The future is in our hands. We can abrogate our responsibilities and allow others to control our destiny or, we can accept the responsibility to work together to control our own destiny.


Maguire BJ. Contemplations on the Future of EMS. EMS Insider. 1998; 25(8): 6 -7.

About the author

Dr. Brian Maguire began his career as a New York City paramedic. He went on to achieve a doctoral degree in public health and was one of the first paramedics in the world to be appointed as a university professor. As a Senior Fulbright Scholar and an adjunct professor at Central Queensland University in Australia, Brian has been one of the most published paramedics in the world in the area of paramedic safety. He now works as an epidemiologist for Leidos in Connecticut, where his work is focused on improving occupational safety for the U.S. military.

See what the experts have to say about EMS degree requirements:
Progressive cardiac protocol improves neurologically-intact discharge rates
By John Pethel

Jackson County (Georgia) EMS works closely with Northeast Georgia Medical Center to track outcomes of STEMI and out-of-hospital cardiac arrest patients. We receive real-time feedback on each individual patient, as well as regular reports to better understand how our protocols and treatment are working, to identify trends to better make decisions for the people of Jackson County.

Jackson County EMS operates seven 24-hour ambulances and we have double paramedic trucks. We run approximately 9,000 calls a year. We formed a research committee in an attempt to improve our cardiac arrest success rates. Our goal was not only to increase our ROSC rates, but also to increase our post-arrest neurologically-intact discharge rates.

After quite a bit of research and collecting data from all over the country, we developed our protocols. Our committee worked very hard on this, we trained extensively and our paramedics really embraced these changes. Aside from standard ACLS, here are the changes we implemented to improve cardiac arrest success:

  • Immediate LUCAS CPR
  • Elevation of the head to decrease ICP and increase cerebral blood flow
  • Impedance threshold device (The decrease of intrathoracic pressure has shown to increase the pre-load and increase perfusion)
  • Passive oxygenation with a nasal cannula at 15 LPM to combat hypoxia by allowing the alveoli to take up oxygen during CPR without lung expansion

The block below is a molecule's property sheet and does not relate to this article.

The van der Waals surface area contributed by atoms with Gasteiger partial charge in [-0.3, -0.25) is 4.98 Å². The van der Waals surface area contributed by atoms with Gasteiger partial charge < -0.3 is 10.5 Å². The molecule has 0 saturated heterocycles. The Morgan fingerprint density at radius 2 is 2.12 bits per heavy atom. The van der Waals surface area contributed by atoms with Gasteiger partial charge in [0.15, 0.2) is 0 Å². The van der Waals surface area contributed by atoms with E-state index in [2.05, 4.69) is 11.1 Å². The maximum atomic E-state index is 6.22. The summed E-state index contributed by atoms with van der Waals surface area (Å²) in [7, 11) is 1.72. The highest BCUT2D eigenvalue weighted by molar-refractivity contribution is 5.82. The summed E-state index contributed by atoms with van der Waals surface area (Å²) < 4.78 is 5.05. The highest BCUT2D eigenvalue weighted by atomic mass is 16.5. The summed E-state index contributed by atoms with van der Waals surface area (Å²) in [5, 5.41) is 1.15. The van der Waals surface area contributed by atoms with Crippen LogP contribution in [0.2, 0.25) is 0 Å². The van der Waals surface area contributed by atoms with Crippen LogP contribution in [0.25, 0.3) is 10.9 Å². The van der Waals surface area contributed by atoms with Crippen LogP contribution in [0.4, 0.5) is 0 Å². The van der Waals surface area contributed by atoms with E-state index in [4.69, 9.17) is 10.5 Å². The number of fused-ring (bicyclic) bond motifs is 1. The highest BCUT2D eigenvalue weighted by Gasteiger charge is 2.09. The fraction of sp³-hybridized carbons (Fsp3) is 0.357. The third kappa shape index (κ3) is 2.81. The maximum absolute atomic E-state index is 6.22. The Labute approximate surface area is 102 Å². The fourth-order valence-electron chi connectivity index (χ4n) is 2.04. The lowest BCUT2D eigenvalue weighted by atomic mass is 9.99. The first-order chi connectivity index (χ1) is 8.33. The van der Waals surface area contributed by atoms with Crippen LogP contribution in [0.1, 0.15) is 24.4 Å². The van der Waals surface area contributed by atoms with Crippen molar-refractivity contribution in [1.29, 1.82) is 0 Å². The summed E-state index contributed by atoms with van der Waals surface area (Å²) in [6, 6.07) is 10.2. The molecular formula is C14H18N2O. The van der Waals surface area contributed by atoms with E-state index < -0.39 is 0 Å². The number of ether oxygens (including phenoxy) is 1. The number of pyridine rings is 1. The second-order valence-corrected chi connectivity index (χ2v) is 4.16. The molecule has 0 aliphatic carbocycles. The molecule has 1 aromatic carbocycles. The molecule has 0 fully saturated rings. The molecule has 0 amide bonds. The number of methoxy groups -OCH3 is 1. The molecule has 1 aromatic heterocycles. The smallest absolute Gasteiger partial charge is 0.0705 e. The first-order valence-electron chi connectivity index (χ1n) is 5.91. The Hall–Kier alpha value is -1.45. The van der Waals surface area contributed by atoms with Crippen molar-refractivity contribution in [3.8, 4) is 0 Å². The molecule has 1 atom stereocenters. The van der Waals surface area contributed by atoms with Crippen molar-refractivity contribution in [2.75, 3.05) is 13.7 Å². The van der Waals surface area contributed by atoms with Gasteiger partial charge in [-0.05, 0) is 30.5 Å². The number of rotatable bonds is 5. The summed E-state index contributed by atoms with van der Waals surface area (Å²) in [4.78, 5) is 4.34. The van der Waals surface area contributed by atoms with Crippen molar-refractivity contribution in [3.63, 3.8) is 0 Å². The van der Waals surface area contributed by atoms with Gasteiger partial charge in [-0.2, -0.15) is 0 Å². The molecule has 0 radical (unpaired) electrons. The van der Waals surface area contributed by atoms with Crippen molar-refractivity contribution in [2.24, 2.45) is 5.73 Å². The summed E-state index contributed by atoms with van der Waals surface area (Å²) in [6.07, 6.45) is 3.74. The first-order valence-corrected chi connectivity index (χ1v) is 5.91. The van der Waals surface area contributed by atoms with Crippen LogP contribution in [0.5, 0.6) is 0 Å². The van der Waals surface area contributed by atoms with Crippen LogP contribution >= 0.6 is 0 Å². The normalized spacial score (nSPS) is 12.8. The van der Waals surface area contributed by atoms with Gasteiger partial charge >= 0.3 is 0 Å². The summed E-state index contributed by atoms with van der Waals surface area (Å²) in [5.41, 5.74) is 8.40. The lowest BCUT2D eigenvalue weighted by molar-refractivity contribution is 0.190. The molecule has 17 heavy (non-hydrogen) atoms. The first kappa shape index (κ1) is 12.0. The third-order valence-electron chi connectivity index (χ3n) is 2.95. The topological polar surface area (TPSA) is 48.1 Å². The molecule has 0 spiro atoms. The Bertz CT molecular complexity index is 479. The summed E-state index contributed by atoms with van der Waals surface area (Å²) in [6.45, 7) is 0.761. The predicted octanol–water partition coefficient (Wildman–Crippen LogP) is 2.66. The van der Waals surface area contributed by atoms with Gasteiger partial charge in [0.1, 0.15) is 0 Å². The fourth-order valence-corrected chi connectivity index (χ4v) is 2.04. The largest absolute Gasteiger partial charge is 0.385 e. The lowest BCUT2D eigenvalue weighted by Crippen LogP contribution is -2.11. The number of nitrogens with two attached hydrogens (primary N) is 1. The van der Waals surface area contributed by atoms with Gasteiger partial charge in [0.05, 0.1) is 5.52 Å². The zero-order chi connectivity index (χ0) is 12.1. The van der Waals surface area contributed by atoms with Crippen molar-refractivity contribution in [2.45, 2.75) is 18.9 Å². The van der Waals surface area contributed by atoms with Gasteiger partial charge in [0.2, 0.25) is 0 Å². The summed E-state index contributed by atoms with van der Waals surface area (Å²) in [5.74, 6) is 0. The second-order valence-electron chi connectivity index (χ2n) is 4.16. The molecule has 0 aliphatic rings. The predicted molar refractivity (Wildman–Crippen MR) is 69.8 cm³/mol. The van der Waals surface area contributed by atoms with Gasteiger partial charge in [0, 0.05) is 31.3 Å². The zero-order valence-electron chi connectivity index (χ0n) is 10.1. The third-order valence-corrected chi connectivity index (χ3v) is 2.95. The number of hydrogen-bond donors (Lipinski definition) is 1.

• Immediate administration of norepinephrine bitartrate when indicated upon ROSC

Prior to implementing the new protocols, we had a ROSC rate of 31%, and a neurologically-intact post-arrest discharge rate of less than 5%. We implemented these protocols late in 2018, and our success was remarkable. In 2019, we started keeping data from all of our arrests, including trauma cases. Keeping all-inclusive numbers did impact our ROSC rates, but we wanted a true measure of what we were doing. So far in 2019, we have a ROSC rate of 43.5%, with a neurologically-intact post-arrest discharge rate of 29%. Some arrests from multi- system trauma were unsurvivable, but were aggressively resuscitated for the possibility of organ donation.

We are very proud of our 43.5% ROSC rate, especially since we are keeping all-inclusive stats. However, our neurologically-intact post arrest discharge rate is our ultimate goal. Our success has not gone unnoticed. Several surrounding agencies have expressed interest in our protocol and some have even attended our training. The architects of our protocol were invited to speak to a group of cardiac interventionalists on the topic.

An unconventional STEMI protocol

Our chest pain/STEMI protocols are somewhat unconventional for our area as well. Keeping in mind that time is muscle, we ty to be as efficient with the clock as possible. Aside from the standard umbrella treatment of acute coronary syndrome, here are the steps in our specific STEMI protocol:

Our goal is to not only treat the STEMI in the field, but also to save precious time in the ED. More often than not, we are able to bypass the ED and go straight to the cath lab.

Jason Grady, STEMI coordinator, Northeast Georgia Medical Center, noted, “Jackson County EMS was an early adopter of the most progressive STEMI protocol in the United States and became a leader in the Northeast Georgia STEMI system, setting an example of how leadership and front-line crews can come together to save lives.”

As pre-hospital medicine changes, we are committed to change and adapt with it. Our success has been a collaborative effort starting from the top. A progressive medical director and EMS director, an aggressive group of educators, proactive paramedics and wonderful support from the surrounding hospitals have put us in a position to better serve our citizens.

About the author

John Pethel is training officer, Jackson County EMS. He has been a paramedic for 25 years.

Learn more about cardiac arrest protocols and STEMI systems of care: